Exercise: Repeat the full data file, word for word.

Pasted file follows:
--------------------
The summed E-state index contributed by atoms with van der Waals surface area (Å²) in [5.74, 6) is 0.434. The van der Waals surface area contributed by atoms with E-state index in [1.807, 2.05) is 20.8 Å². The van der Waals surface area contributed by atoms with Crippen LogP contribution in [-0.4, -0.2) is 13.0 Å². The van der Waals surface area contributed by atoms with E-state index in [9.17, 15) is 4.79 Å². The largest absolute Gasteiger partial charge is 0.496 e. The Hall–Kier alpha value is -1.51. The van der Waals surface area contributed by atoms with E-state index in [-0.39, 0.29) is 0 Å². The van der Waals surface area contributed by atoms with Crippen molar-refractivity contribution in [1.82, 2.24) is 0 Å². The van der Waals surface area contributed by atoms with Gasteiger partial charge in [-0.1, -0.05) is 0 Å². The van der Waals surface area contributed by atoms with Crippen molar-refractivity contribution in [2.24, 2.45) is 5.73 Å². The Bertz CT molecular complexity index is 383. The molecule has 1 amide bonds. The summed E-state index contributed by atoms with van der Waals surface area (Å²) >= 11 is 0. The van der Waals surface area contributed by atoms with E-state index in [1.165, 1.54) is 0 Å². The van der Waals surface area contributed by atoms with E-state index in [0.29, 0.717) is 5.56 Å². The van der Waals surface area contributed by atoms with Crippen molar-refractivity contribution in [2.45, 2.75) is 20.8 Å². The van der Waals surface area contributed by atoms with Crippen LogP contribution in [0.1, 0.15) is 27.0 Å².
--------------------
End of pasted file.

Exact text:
The summed E-state index contributed by atoms with van der Waals surface area (Å²) in [5.74, 6) is 0.434. The van der Waals surface area contributed by atoms with E-state index in [1.807, 2.05) is 20.8 Å². The van der Waals surface area contributed by atoms with Crippen LogP contribution in [-0.4, -0.2) is 13.0 Å². The van der Waals surface area contributed by atoms with E-state index in [9.17, 15) is 4.79 Å². The largest absolute Gasteiger partial charge is 0.496 e. The Hall–Kier alpha value is -1.51. The van der Waals surface area contributed by atoms with E-state index in [-0.39, 0.29) is 0 Å². The van der Waals surface area contributed by atoms with Crippen molar-refractivity contribution in [1.82, 2.24) is 0 Å². The van der Waals surface area contributed by atoms with Gasteiger partial charge in [-0.1, -0.05) is 0 Å². The van der Waals surface area contributed by atoms with Crippen molar-refractivity contribution in [2.24, 2.45) is 5.73 Å². The Bertz CT molecular complexity index is 383. The molecule has 1 amide bonds. The summed E-state index contributed by atoms with van der Waals surface area (Å²) >= 11 is 0. The van der Waals surface area contributed by atoms with E-state index in [1.165, 1.54) is 0 Å². The van der Waals surface area contributed by atoms with E-state index in [0.29, 0.717) is 5.56 Å². The van der Waals surface area contributed by atoms with Crippen molar-refractivity contribution in [2.45, 2.75) is 20.8 Å². The van der Waals surface area contributed by atoms with Crippen LogP contribution in [0.1, 0.15) is 27.0 Å².